Plasticity in morphology, proximate composition, and energy content of Hygrophila polysperma (Roxb.) Anders

Pamela Silver, John M. Lawrence, Brian W. Witz, Charles W. Kovach

Research output: Contribution to journalArticle

6 Scopus citations

Abstract

Submerged Hygrophila polysperma (Roxb.) Anders. were collected in September 1987. Apical shoots were planted in prepared soil and grown under controlled conditions either in water (submerged) or air (emerged). Submerged plants grew little. Emerged shoots differed in morphology (more numerous short, broad leaves, shorter internodes, relatively more development of the roots), growth (greater for all plant components), and proximate composition (higher level of structural carbohydrate in the stem, higher level of soluble carbohydrate and lower level of protein in the leaves) from submerged shoots. The response of H. polysperma in terms of the allocation of the energy of production following transfer of the shoots to emerged conditions reflects an increase in availability of light and CO2 and a decrease in available water in the emerged habitat.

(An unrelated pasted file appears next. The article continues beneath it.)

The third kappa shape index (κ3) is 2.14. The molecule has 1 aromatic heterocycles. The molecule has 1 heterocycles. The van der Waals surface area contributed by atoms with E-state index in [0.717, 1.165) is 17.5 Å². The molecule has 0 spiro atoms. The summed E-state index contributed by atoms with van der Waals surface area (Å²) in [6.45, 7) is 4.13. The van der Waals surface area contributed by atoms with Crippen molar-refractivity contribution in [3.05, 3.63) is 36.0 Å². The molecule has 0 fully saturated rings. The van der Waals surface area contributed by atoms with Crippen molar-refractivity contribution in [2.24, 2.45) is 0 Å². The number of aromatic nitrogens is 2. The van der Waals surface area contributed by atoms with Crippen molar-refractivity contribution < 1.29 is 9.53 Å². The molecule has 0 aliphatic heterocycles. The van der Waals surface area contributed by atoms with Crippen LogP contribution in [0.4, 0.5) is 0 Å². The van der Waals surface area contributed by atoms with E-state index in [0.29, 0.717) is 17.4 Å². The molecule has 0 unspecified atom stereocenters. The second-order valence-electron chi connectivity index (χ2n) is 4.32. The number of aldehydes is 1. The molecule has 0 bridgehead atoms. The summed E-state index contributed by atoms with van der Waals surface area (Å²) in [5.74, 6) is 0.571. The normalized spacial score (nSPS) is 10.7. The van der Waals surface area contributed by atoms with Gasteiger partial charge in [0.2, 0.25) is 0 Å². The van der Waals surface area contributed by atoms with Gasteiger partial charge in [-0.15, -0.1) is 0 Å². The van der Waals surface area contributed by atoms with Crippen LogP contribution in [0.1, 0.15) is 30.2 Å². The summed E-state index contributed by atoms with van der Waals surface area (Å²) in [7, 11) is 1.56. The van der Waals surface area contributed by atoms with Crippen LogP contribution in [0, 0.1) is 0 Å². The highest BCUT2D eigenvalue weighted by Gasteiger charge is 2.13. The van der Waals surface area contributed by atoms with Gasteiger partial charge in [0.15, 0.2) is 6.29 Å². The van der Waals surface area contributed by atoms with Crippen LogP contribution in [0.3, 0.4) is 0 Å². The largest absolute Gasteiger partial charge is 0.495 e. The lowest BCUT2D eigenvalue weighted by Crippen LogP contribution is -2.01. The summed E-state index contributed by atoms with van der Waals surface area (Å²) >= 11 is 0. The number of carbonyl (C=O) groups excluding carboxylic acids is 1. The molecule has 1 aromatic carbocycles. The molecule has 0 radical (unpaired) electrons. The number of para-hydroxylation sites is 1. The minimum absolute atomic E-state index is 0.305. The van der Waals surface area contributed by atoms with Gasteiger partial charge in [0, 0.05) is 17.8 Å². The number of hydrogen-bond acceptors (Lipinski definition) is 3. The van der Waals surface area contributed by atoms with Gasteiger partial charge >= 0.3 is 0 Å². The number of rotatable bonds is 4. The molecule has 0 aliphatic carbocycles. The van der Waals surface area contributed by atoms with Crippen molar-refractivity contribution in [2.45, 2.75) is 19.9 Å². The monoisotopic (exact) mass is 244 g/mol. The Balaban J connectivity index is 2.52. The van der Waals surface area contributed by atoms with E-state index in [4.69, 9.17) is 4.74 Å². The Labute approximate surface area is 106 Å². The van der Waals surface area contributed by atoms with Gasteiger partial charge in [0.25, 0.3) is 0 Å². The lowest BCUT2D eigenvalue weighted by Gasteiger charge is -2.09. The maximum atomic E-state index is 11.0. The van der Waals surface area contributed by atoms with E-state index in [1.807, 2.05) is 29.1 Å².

Original languageEnglish (US)
Pages (from-to)207-214
Number of pages8
JournalAquatic Botany
Volume36
Issue number2
DOIs
StatePublished - Jan 1 1990

All Science Journal Classification (ASJC) codes

  • Aquatic Science
  • Plant Science

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